Julias Jackson is an 11-year-old boy living with autism, whose only real social interaction comes from playing online multiplayer games on Xbox Live, an activity that became more difficult when the Xbox Live team labeled him a cheater.
Autism is a neural development disorder that is often associated with a lack of social and communication skills and a habit of participating in repetitive behavior. The disorder changes the way the brain processes information, altering the way nerve cells and synapses come together. Sometimes this reorganization can lead to a person with autism excelling at certain tasks, like video games.
Julias' mother, Jennifer Zdenek, says that the boy is a particularly gifted gamer, often mastering games in three to four days, while using what I feel I should point out is the dirtiest Xbox 360 controller I've ever seen. Dirty controller or not, Julias managed to rack himself up an impressive little gamerscore.
Last week Julias logged on to play and his gamerscore was gone, and under his name was the label "Cheater". Apparently he's so good at games that Xbox Live believes he's using external aid to help him win.
His mother was understandably furious. She called and emailed Xbox Live, receiving the following email message no less than three times.
"The only actions that we take are to correct the player's current Gamerscore, and to label the player as a "cheater." This label can be observed on Xbox.com and through the player's view of their Gamercard on a console or computer that is connected to Xbox LIVE. The player can still legitimately gain future achievements. The player's experience does not change in any other way."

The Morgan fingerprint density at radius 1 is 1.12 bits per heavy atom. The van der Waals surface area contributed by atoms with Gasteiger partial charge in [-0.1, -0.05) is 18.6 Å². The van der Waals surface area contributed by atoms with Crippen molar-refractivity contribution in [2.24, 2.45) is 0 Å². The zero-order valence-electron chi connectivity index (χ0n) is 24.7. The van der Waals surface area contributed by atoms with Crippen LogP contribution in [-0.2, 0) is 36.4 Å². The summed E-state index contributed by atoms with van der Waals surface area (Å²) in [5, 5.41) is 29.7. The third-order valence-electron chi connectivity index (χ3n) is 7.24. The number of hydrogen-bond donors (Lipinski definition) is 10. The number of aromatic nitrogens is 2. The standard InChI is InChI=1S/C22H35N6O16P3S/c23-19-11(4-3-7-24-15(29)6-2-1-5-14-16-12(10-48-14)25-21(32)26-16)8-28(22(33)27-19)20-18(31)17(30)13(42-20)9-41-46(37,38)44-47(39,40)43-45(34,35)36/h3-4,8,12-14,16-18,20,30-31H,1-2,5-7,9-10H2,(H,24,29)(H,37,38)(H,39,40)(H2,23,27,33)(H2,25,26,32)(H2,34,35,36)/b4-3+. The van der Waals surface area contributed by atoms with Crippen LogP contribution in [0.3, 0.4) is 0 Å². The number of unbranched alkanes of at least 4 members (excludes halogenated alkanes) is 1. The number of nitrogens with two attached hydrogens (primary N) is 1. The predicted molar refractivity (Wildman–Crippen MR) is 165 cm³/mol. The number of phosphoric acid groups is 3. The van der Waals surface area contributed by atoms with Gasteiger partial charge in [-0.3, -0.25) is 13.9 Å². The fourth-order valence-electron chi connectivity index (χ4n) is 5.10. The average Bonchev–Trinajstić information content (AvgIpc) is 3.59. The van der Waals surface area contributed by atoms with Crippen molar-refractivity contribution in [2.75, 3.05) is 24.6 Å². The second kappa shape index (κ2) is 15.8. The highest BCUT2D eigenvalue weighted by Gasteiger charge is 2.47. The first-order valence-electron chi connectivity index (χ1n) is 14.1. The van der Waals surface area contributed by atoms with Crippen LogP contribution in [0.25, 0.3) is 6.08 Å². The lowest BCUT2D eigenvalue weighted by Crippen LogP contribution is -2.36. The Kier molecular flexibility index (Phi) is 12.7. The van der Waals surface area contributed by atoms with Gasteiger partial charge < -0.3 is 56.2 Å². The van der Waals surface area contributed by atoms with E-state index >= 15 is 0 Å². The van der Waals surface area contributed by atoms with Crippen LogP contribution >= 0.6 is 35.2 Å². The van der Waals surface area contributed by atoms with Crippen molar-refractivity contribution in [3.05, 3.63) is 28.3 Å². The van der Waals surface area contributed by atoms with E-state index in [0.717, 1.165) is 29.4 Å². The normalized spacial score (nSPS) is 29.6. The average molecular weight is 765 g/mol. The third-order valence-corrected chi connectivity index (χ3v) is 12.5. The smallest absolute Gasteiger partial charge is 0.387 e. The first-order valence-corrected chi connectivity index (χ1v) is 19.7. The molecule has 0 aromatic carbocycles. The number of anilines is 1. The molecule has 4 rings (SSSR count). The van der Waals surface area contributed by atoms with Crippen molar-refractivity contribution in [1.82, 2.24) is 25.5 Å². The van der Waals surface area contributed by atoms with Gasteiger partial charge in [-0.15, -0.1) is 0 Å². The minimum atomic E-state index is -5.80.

Future achievements can be gained, yes, but the experience definitely changes every time someone sees that label lurking beneath Julias' gamertag.
His mother will keep trying to get the error fixed, but if Xbox Live doesn't come through soon she's considering canceling Julias' account, cutting off one of the autistic boy's only social outlets.
We've reached out to the Xbox Live team regarding this story, and are currently awaiting a response. We'll update the post once that response is received.
Update: Microsoft does not negotiate with cheaters. The Live Team's response:
"Gamerscore resets are done when cheating is detected to keep LIVE fun, fair and safe for everyone. We only do them when we are 100% confident that cheating has occurred, and they are not something that can be appealed. Details can be found here - http://www.xbox.com/Live/Cheating."
Looks like the tag stays.
Update 2: Reader QualityJeverage pointed us to the Twitter of Stephen Toulouse, director of policy and enforcement for Xbox Live, who had this to say about the incident:
We confirmed there were cheated achievements and gave the parent the details. This wasn't a "he played too good" situation at all.
Update 3: According to what looks to be Jennifer Zdenek's Twitter page, either she or her son (it's not quite clear) allowed a third party to access Julias' account in order to gain Recon armor for Halo. That certainly counts as cheating, one way or the other.
Xbox Live Labels Autistic Boy "Cheater" [Fox Seattle KPCQ - Thanks John!]